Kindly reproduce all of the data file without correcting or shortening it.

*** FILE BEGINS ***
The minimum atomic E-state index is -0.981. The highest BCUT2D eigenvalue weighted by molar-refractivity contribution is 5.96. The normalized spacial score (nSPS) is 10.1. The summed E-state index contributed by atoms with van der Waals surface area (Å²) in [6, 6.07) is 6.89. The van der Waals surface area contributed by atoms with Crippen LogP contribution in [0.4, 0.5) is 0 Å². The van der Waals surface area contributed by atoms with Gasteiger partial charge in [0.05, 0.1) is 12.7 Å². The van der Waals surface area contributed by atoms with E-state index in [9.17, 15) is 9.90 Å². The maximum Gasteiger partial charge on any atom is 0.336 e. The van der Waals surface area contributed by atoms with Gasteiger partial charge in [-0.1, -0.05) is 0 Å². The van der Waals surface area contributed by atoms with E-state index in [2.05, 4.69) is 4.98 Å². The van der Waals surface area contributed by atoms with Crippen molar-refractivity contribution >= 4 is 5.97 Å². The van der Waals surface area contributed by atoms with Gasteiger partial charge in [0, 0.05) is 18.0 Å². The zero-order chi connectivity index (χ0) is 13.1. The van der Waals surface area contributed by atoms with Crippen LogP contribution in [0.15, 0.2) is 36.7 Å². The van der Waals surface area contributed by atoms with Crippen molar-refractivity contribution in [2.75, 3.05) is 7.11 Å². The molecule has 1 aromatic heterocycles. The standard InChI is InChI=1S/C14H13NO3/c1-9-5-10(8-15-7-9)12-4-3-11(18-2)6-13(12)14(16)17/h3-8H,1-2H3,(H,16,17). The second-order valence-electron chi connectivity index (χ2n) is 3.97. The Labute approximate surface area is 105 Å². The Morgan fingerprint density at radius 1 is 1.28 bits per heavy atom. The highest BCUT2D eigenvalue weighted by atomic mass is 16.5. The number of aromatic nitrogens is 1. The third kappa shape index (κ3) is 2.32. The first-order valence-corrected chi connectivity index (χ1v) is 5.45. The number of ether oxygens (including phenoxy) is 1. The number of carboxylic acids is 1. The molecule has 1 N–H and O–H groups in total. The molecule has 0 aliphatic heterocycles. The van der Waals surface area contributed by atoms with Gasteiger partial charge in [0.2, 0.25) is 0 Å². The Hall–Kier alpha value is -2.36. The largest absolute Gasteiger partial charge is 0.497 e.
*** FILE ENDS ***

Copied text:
The minimum atomic E-state index is -0.981. The highest BCUT2D eigenvalue weighted by molar-refractivity contribution is 5.96. The normalized spacial score (nSPS) is 10.1. The summed E-state index contributed by atoms with van der Waals surface area (Å²) in [6, 6.07) is 6.89. The van der Waals surface area contributed by atoms with Crippen LogP contribution in [0.4, 0.5) is 0 Å². The van der Waals surface area contributed by atoms with Gasteiger partial charge in [0.05, 0.1) is 12.7 Å². The van der Waals surface area contributed by atoms with E-state index in [9.17, 15) is 9.90 Å². The maximum Gasteiger partial charge on any atom is 0.336 e. The van der Waals surface area contributed by atoms with Gasteiger partial charge in [-0.1, -0.05) is 0 Å². The van der Waals surface area contributed by atoms with E-state index in [2.05, 4.69) is 4.98 Å². The van der Waals surface area contributed by atoms with Crippen molar-refractivity contribution >= 4 is 5.97 Å². The van der Waals surface area contributed by atoms with Gasteiger partial charge in [0, 0.05) is 18.0 Å². The zero-order chi connectivity index (χ0) is 13.1. The van der Waals surface area contributed by atoms with Crippen LogP contribution in [0.15, 0.2) is 36.7 Å². The van der Waals surface area contributed by atoms with Crippen molar-refractivity contribution in [2.75, 3.05) is 7.11 Å². The molecule has 1 aromatic heterocycles. The standard InChI is InChI=1S/C14H13NO3/c1-9-5-10(8-15-7-9)12-4-3-11(18-2)6-13(12)14(16)17/h3-8H,1-2H3,(H,16,17). The second-order valence-electron chi connectivity index (χ2n) is 3.97. The Labute approximate surface area is 105 Å². The Morgan fingerprint density at radius 1 is 1.28 bits per heavy atom. The highest BCUT2D eigenvalue weighted by atomic mass is 16.5. The number of aromatic nitrogens is 1. The third kappa shape index (κ3) is 2.32. The first-order valence-corrected chi connectivity index (χ1v) is 5.45. The number of ether oxygens (including phenoxy) is 1. The number of carboxylic acids is 1. The molecule has 1 N–H and O–H groups in total. The molecule has 0 aliphatic heterocycles. The van der Waals surface area contributed by atoms with Gasteiger partial charge in [0.2, 0.25) is 0 Å². The Hall–Kier alpha value is -2.36. The largest absolute Gasteiger partial charge is 0.497 e.